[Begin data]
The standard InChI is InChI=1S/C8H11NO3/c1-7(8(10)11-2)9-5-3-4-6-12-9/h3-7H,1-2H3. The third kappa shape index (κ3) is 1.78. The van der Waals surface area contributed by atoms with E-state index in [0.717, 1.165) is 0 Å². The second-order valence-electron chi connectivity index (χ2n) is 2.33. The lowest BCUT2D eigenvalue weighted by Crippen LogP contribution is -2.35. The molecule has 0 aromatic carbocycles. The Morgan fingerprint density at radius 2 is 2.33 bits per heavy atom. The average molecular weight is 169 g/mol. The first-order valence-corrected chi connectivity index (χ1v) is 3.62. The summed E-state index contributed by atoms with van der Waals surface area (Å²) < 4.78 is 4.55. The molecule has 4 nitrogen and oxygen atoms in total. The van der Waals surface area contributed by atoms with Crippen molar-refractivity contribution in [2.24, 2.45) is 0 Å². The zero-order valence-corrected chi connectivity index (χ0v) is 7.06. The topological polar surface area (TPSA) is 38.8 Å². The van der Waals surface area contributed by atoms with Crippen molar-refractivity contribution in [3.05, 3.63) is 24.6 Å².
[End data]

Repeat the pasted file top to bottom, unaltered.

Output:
The standard InChI is InChI=1S/C8H11NO3/c1-7(8(10)11-2)9-5-3-4-6-12-9/h3-7H,1-2H3. The third kappa shape index (κ3) is 1.78. The van der Waals surface area contributed by atoms with E-state index in [0.717, 1.165) is 0 Å². The second-order valence-electron chi connectivity index (χ2n) is 2.33. The lowest BCUT2D eigenvalue weighted by Crippen LogP contribution is -2.35. The molecule has 0 aromatic carbocycles. The Morgan fingerprint density at radius 2 is 2.33 bits per heavy atom. The average molecular weight is 169 g/mol. The first-order valence-corrected chi connectivity index (χ1v) is 3.62. The summed E-state index contributed by atoms with van der Waals surface area (Å²) < 4.78 is 4.55. The molecule has 4 nitrogen and oxygen atoms in total. The van der Waals surface area contributed by atoms with Crippen molar-refractivity contribution in [2.24, 2.45) is 0 Å². The zero-order valence-corrected chi connectivity index (χ0v) is 7.06. The topological polar surface area (TPSA) is 38.8 Å². The van der Waals surface area contributed by atoms with Crippen molar-refractivity contribution in [3.05, 3.63) is 24.6 Å².